Number of domesticated elephants

Past estimates of domesticated elephants are available
mostly for war elephants. The army of Chandra Gupta
Maurya (third century B.C.) had 9 000 elephants; other
rulers in the Indian sub-continent at that time had at least
another 5 000 elephants between them. The great Moghul
Emperor Akbar (1556-1605 A.D.) had 32 000 elephants in
his stables. His son Jehangir (1605-1627 A.D.), a great
connoisseur of elephants, was stated to have 113 000
elephants in captivity: 12 000 in active army service, 1 000
to supply fodder to these animals, and another 100 000
elephants to carry courtiers, officials, attendants and
baggage (Lahiri Choudhury, 1988).

Jardin put the number of elephants in captivity in 1836 at
40 000 (Anon, 1993). Some idea of the number of
domesticated elephants can be had from the data on
elephant captures. Sukumar (1994) estimates that during
the period 1868 to 1980, 30 000-50 000 elephants might
have been captured throughout the Indian subcontinent,
largely in the northeast. As many as 5 564 elephants were
captured in northeast India during 1961-79 (Lahiri
Choudhury, 1984).

No formal census of captive elephants has ever been
attempted in India. Although a livestock census has been
conducted in various states in India in different years,
either elephants were not covered or the information about
them has not been analysed and tabulated properly. Some
experts have, however, attempted to estimate the number
of captive elephants in India. Jackson (1985) estimated the
number as 2 910-3 110 including 750 for northern India,
700 for southern India and 1 460-1 660 for northeastern
India. Santiapillai and Jackson (1990) cited a population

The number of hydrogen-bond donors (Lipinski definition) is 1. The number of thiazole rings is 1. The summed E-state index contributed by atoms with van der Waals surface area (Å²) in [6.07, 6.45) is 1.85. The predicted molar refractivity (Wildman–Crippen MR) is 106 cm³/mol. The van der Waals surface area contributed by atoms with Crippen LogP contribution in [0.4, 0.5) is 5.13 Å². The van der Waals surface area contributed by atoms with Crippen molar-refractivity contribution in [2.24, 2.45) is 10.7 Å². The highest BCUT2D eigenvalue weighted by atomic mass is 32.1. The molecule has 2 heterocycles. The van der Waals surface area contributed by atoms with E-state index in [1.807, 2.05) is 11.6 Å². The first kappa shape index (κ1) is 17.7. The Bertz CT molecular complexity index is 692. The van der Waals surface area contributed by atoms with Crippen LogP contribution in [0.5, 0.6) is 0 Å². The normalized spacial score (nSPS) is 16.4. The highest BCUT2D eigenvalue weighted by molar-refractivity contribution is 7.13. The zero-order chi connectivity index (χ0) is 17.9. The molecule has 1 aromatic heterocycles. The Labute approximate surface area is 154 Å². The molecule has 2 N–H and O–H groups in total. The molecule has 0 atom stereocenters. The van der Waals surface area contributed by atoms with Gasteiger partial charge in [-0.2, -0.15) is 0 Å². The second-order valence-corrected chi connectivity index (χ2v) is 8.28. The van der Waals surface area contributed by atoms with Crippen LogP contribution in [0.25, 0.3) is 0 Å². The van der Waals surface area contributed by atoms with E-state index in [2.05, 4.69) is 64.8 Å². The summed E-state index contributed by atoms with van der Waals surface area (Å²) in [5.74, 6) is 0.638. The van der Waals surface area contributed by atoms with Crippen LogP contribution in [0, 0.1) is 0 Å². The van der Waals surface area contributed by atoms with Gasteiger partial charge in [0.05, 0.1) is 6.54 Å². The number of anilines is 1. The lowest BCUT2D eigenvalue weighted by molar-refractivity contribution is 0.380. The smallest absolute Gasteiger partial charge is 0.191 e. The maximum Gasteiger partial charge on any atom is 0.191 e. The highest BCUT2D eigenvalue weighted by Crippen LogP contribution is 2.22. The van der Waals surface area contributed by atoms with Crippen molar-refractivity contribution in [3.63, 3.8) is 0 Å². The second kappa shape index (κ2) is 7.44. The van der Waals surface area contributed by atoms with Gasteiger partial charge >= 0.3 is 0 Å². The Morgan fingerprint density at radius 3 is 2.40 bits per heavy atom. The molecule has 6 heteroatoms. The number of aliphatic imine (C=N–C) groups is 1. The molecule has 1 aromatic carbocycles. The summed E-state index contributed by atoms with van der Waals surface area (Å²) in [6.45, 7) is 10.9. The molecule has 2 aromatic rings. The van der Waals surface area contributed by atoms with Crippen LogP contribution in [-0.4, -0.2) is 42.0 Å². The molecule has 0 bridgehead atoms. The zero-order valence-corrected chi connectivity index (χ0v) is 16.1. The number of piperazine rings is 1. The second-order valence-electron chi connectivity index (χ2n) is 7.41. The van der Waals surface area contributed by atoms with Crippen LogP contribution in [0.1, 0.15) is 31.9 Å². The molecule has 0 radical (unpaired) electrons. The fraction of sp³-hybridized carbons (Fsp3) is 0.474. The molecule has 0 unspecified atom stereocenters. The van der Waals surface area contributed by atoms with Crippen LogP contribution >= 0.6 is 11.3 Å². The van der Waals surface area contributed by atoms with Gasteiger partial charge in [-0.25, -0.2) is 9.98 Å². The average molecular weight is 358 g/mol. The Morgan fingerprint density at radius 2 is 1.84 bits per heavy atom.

figure of 2 260-2 760 including 500-750 for northern India,
300-350 for southern India and 1 460-1 660 for
northeastern India. Lair (1997) suggests that these figures
are under-estimates and the number of domesticated
elephants in India should be not less than 4 000.

A quick but fairly exhaustive survey of the status of captive
elephants was done by Project Elephant during November
and December, 2000. The help of knowledgeable elephant
owners, NGOs, the Central Zoo Authority, the Circus
Federation of India, State Forest Departments and other
experts was sought for this purpose. Field visits were made
to some major elephant centres in the northeast. This
survey yielded a minimum figure of 3 400 captive
elephants in India. However, information about circuses as
well as mendicants in northern India does not appear to be
complete. A few elephants in the south and northeast also
appear to have been missed. Hence, the present number
of captive elephants in India can be put at 3 400-3 600
including 271-300 for northern India, 209-240 for eastern
India, 79-92 for western India, 860-920 for southern India,
1 903-1 970 for northeastern India and 78 for the
Andaman and Nicobar Islands. This estimate compares
fairly well with the earlier estimates. The apparent increase
in the northeastern region is because of improved
record-keeping and intensive survey. The decrease in the
northern and eastern regions is a result of the transfer of
elephants to the south where the demand for elephants is
still high.


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